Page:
how much do you need to buy a foreclosure

However, if you’re buying a house in sub-par condition or in an area that has been hit hard by the mortgage crisis, a longer market time is expected.
Until all the houses on the block are sold, there is going to be one foreclosed house bringing down your property value.
If you are buying your home with a mortgage loan, you have more flexibility on the price, since the initial down payment is going to be around 20% of the house.
For example, a good property in an up-and-coming neighborhood will be purchased quickly – usually by a investor or an eager person looking for a new house.
Multiply that by your home’s livable area to determine an “average” price for your house.
Unless your house is in excellent condition and there is not much work to do on it (in which case, paying average is great!), look at the bottom two-thirds of the prices.
You can make an offer to purchase a property when it’s in pre-, when the lender agrees with the homeowner to accept less than the outstanding balance of a mortgage loan and avoid .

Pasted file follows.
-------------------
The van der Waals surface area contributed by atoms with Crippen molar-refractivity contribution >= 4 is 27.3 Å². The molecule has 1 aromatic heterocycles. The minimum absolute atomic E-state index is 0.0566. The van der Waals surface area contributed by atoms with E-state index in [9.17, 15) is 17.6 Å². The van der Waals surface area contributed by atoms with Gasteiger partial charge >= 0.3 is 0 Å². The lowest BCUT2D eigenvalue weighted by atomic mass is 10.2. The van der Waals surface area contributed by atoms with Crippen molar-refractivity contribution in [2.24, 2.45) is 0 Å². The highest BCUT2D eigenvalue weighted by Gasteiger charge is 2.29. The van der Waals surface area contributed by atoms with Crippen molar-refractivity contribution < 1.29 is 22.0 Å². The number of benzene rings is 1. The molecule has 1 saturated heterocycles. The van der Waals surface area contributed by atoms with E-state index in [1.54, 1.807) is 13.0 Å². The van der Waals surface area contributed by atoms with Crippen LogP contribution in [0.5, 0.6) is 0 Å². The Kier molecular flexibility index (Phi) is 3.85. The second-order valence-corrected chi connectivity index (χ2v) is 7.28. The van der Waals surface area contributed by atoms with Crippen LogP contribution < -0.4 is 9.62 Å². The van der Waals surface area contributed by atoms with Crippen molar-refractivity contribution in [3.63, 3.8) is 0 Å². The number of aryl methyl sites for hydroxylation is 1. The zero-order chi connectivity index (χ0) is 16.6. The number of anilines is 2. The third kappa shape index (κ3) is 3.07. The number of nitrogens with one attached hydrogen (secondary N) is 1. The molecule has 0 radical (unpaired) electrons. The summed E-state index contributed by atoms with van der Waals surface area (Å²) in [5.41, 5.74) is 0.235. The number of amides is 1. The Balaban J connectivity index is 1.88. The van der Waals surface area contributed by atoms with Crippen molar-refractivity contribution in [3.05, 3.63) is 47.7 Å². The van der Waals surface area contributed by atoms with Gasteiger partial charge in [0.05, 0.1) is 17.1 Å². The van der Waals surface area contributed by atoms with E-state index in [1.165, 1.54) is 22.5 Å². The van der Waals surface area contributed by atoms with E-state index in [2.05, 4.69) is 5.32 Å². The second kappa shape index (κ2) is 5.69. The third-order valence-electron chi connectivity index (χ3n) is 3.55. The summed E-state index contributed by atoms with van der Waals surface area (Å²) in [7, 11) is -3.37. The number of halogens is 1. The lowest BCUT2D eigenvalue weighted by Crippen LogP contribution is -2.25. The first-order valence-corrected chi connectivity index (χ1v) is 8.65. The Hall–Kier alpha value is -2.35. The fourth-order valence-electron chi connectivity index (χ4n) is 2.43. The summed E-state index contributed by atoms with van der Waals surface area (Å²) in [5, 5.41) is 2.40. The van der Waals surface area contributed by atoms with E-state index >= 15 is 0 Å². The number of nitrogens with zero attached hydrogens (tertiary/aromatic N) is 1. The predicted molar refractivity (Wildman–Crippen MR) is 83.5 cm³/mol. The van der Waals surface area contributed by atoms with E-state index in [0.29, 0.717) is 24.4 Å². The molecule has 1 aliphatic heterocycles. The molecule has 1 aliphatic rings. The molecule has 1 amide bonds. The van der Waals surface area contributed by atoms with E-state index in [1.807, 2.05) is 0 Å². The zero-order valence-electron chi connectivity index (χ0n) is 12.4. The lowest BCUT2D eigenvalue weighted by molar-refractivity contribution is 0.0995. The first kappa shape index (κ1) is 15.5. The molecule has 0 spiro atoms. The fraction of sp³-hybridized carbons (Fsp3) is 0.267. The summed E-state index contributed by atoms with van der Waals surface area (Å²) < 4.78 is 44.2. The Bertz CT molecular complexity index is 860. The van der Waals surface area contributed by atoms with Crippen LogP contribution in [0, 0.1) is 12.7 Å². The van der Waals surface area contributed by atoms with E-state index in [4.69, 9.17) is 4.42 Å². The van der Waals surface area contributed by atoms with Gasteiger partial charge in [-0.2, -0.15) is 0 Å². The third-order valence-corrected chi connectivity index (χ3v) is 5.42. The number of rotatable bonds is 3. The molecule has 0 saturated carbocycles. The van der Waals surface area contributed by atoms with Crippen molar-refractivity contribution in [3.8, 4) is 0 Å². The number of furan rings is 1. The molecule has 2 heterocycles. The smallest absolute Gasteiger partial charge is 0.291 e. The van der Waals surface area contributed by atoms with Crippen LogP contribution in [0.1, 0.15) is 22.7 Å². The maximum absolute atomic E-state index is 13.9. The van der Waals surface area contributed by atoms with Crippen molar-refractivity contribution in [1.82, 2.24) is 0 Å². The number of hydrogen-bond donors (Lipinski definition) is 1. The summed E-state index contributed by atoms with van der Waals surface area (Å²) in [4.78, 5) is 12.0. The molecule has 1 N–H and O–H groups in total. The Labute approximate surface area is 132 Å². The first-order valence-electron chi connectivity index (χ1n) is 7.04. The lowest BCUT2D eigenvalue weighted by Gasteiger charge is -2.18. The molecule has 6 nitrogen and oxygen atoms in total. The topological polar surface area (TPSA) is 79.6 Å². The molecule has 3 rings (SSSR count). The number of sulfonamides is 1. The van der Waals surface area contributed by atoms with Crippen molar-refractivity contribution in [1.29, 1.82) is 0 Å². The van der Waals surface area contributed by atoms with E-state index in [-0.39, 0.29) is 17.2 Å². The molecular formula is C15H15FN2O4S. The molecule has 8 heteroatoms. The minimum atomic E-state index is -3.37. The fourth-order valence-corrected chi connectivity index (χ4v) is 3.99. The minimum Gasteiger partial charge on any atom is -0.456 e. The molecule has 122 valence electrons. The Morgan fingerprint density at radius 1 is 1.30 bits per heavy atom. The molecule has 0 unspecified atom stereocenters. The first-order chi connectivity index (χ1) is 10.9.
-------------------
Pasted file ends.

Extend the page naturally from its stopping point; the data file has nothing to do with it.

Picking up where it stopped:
Regardless of which phase you are attempting to purchase the property, how do you begin the process? There is a growing selection of foreclosed homes to choose from across the country, as today’s faltering housing market yields hundreds of thousands of these properties.
So [buyers] kind of end up in the same position as the people who currently own the house in that [they] can’t get financing or can’t afford the financing that’s out there,” says Bobbi Dempsey, co-author of “The Complete Idiot’s Guide to Buying Foreclosures” (Alpha).
One caveat: When you buy a property at an auction, be sure you have investigated the “right of redemption” law, which means homeowners can reclaim their property within a certain period of time if they pay all past-due amounts and applicable fees for the property.
According to Dempsey, foreclosure sale ads from the U.S. Department of Veterans Affairs (VA) and the Federal Housing Administration (FHA) are posted in the newspaper on a regular schedule; her book advises readers to contact the classified manager at the paper for the schedule.